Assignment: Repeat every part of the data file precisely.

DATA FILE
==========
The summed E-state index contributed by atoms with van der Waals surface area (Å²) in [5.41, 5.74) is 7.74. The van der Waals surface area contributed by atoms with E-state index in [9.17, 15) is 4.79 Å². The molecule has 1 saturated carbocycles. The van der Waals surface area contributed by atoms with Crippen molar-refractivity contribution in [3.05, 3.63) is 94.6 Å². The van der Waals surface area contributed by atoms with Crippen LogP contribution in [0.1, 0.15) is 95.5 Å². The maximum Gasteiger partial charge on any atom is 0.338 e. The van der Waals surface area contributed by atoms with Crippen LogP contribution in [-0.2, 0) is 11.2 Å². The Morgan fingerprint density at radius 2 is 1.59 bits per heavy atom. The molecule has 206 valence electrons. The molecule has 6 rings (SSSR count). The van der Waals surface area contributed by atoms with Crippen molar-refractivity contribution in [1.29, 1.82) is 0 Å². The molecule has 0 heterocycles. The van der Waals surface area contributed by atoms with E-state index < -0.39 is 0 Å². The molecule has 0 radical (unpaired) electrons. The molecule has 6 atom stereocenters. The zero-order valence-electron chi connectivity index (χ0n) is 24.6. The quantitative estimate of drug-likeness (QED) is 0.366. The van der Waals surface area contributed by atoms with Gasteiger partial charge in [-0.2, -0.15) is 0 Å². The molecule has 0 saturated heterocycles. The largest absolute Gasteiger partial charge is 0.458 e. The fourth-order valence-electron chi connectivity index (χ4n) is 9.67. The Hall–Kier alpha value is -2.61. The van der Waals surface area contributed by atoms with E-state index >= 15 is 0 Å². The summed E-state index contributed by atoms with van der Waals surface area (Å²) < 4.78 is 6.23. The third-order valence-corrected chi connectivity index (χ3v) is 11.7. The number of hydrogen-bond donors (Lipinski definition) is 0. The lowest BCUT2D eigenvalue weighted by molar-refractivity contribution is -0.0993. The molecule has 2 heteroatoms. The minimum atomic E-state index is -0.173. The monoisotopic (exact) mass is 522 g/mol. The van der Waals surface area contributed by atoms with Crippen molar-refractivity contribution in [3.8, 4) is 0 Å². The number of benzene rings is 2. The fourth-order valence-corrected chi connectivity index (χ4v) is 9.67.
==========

The summed E-state index contributed by atoms with van der Waals surface area (Å²) in [5.41, 5.74) is 7.74. The van der Waals surface area contributed by atoms with E-state index in [9.17, 15) is 4.79 Å². The molecule has 1 saturated carbocycles. The van der Waals surface area contributed by atoms with Crippen molar-refractivity contribution in [3.05, 3.63) is 94.6 Å². The van der Waals surface area contributed by atoms with Crippen LogP contribution in [0.1, 0.15) is 95.5 Å². The maximum Gasteiger partial charge on any atom is 0.338 e. The van der Waals surface area contributed by atoms with Crippen LogP contribution in [-0.2, 0) is 11.2 Å². The Morgan fingerprint density at radius 2 is 1.59 bits per heavy atom. The molecule has 206 valence electrons. The molecule has 6 rings (SSSR count). The van der Waals surface area contributed by atoms with Crippen molar-refractivity contribution in [1.29, 1.82) is 0 Å². The molecule has 0 heterocycles. The van der Waals surface area contributed by atoms with E-state index < -0.39 is 0 Å². The molecule has 0 radical (unpaired) electrons. The molecule has 6 atom stereocenters. The zero-order valence-electron chi connectivity index (χ0n) is 24.6. The quantitative estimate of drug-likeness (QED) is 0.366. The van der Waals surface area contributed by atoms with Gasteiger partial charge in [-0.2, -0.15) is 0 Å². The molecule has 0 saturated heterocycles. The largest absolute Gasteiger partial charge is 0.458 e. The fourth-order valence-electron chi connectivity index (χ4n) is 9.67. The Hall–Kier alpha value is -2.61. The van der Waals surface area contributed by atoms with E-state index >= 15 is 0 Å². The summed E-state index contributed by atoms with van der Waals surface area (Å²) < 4.78 is 6.23. The third-order valence-corrected chi connectivity index (χ3v) is 11.7. The number of hydrogen-bond donors (Lipinski definition) is 0. The lowest BCUT2D eigenvalue weighted by molar-refractivity contribution is -0.0993. The molecule has 2 heteroatoms. The minimum atomic E-state index is -0.173. The monoisotopic (exact) mass is 522 g/mol. The van der Waals surface area contributed by atoms with Crippen molar-refractivity contribution in [3.8, 4) is 0 Å². The number of benzene rings is 2. The fourth-order valence-corrected chi connectivity index (χ4v) is 9.67.